This week I’ve chosen to feature W J Burley to illustrate the letter B for Kerrie’s Crime Fiction Alphabet. I knew of his Wycliffe novels but had never read any, or watched any of the TV dramatisations, so I came to Wycliffe and the Last Rites with no preconceptions. I really don’t know why I never watched the 1990s TV series starring Jack Shepherd as Wycliffe, but as I didn’t I was able to form my own image of him in my mind directly from the book.
William John Burley was born in Falmouth, Cornwall in 1914. His first book was published in the 1968. All in all he produced 22 more Wycliffe books and 5 others. He died in 2002 whilst he was writing his 23 Wycliffe book. There is more information about him at this website – W J Burley.
Wycliffe and the Last Rites
Paperback: 192 pages
Publisher: Orion; New Ed edition (7 Nov 2002)
Source: I bought it
Description from the back cover:
A bizarre murder shakes the Cornish village of Moresk. Arriving at church on Easter morning the vicar discovers the body of a woman sprawled across the chancel steps. To add to the horror, the church is filled with the discordant sound of an organ chord, the notes apparently chosen at random and wedged down.
Has the church been desecrated by a Satanist ritual? Chief Superintendent Wycliffe sees the crime more as an expression of hatred directed at others in the community, besides the dead woman. His investigation, however, is frustrated at every turn, and when another horrific murder is committed Wycliffe thinks he knows who the killer is. But can he prove it?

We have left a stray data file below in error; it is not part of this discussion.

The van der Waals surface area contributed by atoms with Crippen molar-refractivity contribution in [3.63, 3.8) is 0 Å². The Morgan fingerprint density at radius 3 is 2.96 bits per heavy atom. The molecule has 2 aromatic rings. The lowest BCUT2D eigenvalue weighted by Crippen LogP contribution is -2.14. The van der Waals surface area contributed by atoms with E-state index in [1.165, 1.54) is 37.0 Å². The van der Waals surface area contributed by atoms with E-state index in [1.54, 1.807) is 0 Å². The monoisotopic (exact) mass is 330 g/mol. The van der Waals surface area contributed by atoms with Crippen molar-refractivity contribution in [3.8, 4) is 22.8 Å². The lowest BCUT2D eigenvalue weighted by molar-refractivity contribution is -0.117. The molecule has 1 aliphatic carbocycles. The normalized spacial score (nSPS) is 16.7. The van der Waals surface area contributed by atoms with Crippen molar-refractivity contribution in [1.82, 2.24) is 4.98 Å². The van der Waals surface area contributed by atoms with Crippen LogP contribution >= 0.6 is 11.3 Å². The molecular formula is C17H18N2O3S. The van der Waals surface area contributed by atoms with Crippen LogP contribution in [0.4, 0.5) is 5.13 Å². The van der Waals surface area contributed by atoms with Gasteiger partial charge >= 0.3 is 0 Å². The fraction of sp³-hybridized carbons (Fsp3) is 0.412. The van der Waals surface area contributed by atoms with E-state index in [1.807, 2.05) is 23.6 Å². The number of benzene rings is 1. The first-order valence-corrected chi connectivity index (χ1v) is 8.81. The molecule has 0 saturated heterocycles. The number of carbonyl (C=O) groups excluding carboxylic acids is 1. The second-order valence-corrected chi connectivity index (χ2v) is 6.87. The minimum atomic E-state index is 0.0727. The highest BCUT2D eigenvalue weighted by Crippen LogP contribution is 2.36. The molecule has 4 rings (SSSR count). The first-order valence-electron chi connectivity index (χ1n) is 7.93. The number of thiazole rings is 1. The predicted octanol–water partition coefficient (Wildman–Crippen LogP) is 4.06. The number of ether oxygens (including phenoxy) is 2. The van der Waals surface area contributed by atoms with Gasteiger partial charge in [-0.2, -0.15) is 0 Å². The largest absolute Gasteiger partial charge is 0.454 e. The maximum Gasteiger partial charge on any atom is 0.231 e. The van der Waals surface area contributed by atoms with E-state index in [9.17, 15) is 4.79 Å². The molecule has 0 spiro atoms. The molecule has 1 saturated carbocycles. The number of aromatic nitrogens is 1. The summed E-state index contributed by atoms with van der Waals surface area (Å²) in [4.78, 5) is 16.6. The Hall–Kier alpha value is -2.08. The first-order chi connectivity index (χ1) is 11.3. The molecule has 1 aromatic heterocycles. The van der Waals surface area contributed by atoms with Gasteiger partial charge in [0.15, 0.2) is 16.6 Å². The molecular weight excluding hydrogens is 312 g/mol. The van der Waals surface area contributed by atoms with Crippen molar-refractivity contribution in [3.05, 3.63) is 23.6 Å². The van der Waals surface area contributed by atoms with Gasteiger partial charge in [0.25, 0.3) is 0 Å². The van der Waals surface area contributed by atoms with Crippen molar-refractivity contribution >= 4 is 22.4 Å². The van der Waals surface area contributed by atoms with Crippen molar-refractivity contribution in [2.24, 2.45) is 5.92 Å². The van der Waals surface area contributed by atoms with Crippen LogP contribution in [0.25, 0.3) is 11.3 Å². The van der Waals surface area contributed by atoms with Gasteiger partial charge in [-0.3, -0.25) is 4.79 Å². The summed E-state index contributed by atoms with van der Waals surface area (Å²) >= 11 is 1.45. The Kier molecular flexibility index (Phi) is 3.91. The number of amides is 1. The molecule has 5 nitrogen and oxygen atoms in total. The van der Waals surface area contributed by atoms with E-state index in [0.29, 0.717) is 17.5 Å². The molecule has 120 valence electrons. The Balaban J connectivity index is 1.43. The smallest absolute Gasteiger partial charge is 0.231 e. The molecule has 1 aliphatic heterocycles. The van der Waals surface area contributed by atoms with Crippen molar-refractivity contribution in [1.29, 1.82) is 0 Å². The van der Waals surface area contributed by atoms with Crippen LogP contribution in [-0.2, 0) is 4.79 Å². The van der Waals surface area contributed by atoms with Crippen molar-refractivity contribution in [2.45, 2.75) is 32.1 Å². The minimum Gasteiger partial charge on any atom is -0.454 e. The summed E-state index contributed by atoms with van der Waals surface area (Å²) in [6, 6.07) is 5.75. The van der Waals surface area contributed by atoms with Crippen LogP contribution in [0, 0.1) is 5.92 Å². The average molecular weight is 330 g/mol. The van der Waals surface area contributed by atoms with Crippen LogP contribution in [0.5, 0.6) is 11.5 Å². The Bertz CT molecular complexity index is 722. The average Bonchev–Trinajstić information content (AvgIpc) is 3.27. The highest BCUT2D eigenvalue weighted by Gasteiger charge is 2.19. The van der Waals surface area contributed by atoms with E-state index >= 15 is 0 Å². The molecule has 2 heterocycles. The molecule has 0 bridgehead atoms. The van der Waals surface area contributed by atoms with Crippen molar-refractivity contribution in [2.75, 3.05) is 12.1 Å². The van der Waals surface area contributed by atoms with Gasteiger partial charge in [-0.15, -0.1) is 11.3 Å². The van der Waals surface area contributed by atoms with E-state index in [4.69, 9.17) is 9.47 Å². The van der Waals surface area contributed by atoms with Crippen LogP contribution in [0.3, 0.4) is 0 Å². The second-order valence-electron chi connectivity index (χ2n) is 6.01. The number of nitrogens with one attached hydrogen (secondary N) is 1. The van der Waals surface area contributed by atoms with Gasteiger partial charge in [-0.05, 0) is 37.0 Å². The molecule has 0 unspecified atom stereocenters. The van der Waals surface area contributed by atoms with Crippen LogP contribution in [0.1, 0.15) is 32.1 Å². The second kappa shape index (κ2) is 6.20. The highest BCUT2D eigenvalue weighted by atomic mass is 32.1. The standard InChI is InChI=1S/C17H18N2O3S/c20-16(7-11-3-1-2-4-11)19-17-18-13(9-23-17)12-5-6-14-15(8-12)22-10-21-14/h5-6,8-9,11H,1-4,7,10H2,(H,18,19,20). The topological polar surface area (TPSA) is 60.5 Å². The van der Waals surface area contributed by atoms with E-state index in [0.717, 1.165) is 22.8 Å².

This novel has a strong sense of location, with many passages describing the beautiful countryside of Cornwall. The characters are also well defined – a small local community focussing on the twin sisters, Katherine Geach and Jessica Dobell. The relationship between them is strained, with Jessica having a sense of guilt about a hit and run accident she’d witnessed 16 years earlier and admitting that she hadn’t played fair with Katherine. After their parents’ deaths Jessica had inherited the family farm and lived there with the Vintners and their son, a strange family filled with hatred and resentment over their reduced circumstances. Then there is the Vicar and his sister, who had been forced to move from their previous parish, the houseboat man, Lavin, who is badly disfigured following an accident, and Arnold Paul, the organist and his ‘brother’.
Detective Chief Superintendent Wycliffe is a quiet character who thinks things through before divulging his suspicions to his colleagues. He delegates tasks to his team leaving himself free to concentrate on the victim. To him ‘hope is an ultimate resource’. His evening walks are a necessity for him to ponder what he has discovered and he is calm and collected:
It was characteristic that he should walk rather than drive or be driven; he refused to allow his days to become crowded with events in a frenetic succession of images like a television screen, lacking even commercial breaks to aid digestion. (pages 44 -5)
His problem in finding the murderer is that all the possible leads pointed to a limited range of possible suspects but none of them matched his specification for the criminal. It seemed he had to believe the impossible. It’s a tightly plotted book, concisely and precisely written and I enjoyed it very much. I have one other book of Burley’s to read – Wycliffe and the House of Fear. After that I’ll be looking out for his other books.